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Flight nursing in Australia: Adapting for the future through a review of the literature


Genevieve Brideson / Lidia Mayner / Eileen  Willis
Flinders University, Bedford Park, Australia

 



Biography:

Genevieve completed her general nurse training in 1985, Midwifery in 1993, Bachelor of Nursing in 2000, with honors in 2010, examining how flight nurses in Australia maintained their midwifery skills. She commenced flight nursing in 1991 on commercial flights with critical care patients and then commenced work with RFDS Eastern Goldfields (now Western Operations) in 1993. She moved into acute hospital management roles at the end of 2007, then to academe in 2011, but flight nursing has remained her passion. Genevieve’s PhD research examining the work of the contemporary flight nurse in Australia is currently under examination.

 



Abstract:
Introduction: Flight nursing’s origins are grounded in civilian and military settings, with a variety of individuals and countries involved.  Flight nurses in Australia care for patients as the sole health professional in the back of the aircraft 85-94% of the time therefore, they hold the key to Australia’s international reputation of excellence for aeromedical healthcare service provision. However, the work of these highly professional autonomous nurse midwives remains invisible - a concealed, under explored area of the nursing and midwifery profession.


Methods: An in-depth search of the English literature was conducted from 1900 to 2015. Search terms included flight nurse; aviation nurse; aeromedical nurse; ambulance nurse; critical care transport; critical care transport team; aeromedical transport; aviation critical care transport / transfer; truncation and combinations of the search terms with and / or were used. CINAHL, MedLine, Proquest, Ovid SP, TROVE, Web of Knowledge and Web of Science databases were searched. Systematic searching of the grey literature also ensued. Inclusion criteria for the review comprised any studies that examined or investigated flight nurses work; were full papers published in a peer reviewed journal; either qualitative or quantitative research methodology and written in English.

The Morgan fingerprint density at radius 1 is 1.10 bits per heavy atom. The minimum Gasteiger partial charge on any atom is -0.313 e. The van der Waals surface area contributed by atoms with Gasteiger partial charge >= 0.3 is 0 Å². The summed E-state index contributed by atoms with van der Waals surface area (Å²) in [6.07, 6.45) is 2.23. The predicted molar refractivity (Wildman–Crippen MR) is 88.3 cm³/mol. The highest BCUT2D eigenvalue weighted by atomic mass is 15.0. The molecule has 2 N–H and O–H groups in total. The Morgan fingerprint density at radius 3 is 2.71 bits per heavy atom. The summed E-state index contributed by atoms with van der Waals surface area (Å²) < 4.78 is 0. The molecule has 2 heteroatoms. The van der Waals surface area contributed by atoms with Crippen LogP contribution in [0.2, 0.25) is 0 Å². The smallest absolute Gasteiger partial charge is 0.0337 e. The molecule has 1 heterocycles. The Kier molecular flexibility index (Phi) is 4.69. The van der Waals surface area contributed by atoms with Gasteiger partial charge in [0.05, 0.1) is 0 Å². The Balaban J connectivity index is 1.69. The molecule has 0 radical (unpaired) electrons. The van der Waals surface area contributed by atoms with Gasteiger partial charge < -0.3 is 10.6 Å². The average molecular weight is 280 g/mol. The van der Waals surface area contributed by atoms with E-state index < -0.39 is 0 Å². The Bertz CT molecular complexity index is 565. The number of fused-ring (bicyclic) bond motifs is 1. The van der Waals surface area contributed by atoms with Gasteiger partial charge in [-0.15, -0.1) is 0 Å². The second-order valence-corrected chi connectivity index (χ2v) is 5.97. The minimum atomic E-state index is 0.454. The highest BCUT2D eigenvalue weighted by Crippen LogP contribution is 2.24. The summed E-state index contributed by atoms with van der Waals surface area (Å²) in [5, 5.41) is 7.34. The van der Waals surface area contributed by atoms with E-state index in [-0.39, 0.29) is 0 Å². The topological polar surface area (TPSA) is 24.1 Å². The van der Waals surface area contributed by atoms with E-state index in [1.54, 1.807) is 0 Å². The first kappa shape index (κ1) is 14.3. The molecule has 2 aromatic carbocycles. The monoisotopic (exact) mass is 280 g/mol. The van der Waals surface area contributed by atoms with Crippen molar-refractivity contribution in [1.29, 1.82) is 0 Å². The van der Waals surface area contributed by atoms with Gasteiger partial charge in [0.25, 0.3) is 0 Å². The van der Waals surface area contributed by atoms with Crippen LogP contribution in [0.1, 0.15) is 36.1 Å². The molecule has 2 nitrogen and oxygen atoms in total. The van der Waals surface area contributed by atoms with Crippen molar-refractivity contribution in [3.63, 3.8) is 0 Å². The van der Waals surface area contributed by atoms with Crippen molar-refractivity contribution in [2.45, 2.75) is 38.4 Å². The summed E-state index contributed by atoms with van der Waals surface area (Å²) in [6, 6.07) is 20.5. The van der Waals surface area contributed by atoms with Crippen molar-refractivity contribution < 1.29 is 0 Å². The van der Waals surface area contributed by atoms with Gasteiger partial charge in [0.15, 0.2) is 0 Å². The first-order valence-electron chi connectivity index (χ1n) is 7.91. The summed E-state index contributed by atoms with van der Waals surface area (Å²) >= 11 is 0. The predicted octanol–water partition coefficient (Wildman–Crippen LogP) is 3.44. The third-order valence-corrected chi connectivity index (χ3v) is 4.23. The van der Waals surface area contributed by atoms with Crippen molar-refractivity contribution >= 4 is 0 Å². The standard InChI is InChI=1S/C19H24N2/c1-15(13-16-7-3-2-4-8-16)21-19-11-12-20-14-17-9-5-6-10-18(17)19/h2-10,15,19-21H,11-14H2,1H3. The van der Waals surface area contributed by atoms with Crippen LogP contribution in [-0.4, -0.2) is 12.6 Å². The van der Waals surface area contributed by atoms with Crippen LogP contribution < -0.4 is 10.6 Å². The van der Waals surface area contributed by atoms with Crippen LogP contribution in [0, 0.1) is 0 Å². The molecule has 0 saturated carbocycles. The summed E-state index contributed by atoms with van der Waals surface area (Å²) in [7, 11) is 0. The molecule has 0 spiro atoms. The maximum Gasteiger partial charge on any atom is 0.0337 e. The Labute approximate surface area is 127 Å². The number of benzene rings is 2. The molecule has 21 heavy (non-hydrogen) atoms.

Results: Database searches revealed a number of studies (n=426). Examination of the grey literature increased the total number after removal of duplicates (n=525).  However, when critically reviewed for the topic of interest by title and abstract, four hundred and thirty (n=430) did not address flight nurses work. Remarkably, only two (n=2) of these studies were from Australia, published ten years apart. Further results will be discussed during the presentation.


Discussion: There is a wealth of knowledge of flight nurses work situated as evidence within the popular cultural literature however, peer reviewed research studies into the important work of this group of highly autonomous professionals are limited.

 

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